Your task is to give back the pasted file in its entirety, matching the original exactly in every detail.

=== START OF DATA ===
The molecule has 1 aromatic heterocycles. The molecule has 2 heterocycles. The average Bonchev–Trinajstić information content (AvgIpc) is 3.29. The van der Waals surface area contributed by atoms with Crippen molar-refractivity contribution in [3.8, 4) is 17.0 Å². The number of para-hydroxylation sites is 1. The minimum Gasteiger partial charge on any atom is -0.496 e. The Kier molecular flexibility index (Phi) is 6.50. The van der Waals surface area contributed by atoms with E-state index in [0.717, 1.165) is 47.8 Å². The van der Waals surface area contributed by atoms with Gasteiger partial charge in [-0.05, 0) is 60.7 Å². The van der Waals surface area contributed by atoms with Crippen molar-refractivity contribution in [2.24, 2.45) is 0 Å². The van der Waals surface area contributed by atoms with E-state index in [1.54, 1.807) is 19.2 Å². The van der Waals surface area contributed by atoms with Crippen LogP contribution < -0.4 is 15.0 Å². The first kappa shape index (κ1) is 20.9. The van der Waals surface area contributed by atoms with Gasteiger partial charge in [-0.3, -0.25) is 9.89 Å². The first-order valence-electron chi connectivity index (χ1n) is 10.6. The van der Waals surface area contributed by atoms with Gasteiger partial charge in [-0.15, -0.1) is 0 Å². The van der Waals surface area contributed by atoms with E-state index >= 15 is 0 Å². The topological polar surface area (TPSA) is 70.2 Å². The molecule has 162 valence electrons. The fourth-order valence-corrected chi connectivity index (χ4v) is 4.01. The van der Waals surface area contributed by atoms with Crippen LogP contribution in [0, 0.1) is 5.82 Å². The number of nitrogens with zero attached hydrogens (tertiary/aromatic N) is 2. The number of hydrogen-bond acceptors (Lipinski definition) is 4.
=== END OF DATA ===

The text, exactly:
The molecule has 1 aromatic heterocycles. The molecule has 2 heterocycles. The average Bonchev–Trinajstić information content (AvgIpc) is 3.29. The van der Waals surface area contributed by atoms with Crippen molar-refractivity contribution in [3.8, 4) is 17.0 Å². The number of para-hydroxylation sites is 1. The minimum Gasteiger partial charge on any atom is -0.496 e. The Kier molecular flexibility index (Phi) is 6.50. The van der Waals surface area contributed by atoms with E-state index in [0.717, 1.165) is 47.8 Å². The van der Waals surface area contributed by atoms with Gasteiger partial charge in [-0.05, 0) is 60.7 Å². The van der Waals surface area contributed by atoms with Crippen molar-refractivity contribution in [2.24, 2.45) is 0 Å². The van der Waals surface area contributed by atoms with E-state index in [1.54, 1.807) is 19.2 Å². The van der Waals surface area contributed by atoms with Crippen LogP contribution < -0.4 is 15.0 Å². The first kappa shape index (κ1) is 20.9. The van der Waals surface area contributed by atoms with Gasteiger partial charge in [-0.3, -0.25) is 9.89 Å². The first-order valence-electron chi connectivity index (χ1n) is 10.6. The van der Waals surface area contributed by atoms with Gasteiger partial charge in [-0.15, -0.1) is 0 Å². The van der Waals surface area contributed by atoms with E-state index >= 15 is 0 Å². The topological polar surface area (TPSA) is 70.2 Å². The molecule has 162 valence electrons. The fourth-order valence-corrected chi connectivity index (χ4v) is 4.01. The van der Waals surface area contributed by atoms with Crippen LogP contribution in [0, 0.1) is 5.82 Å². The number of nitrogens with zero attached hydrogens (tertiary/aromatic N) is 2. The number of hydrogen-bond acceptors (Lipinski definition) is 4.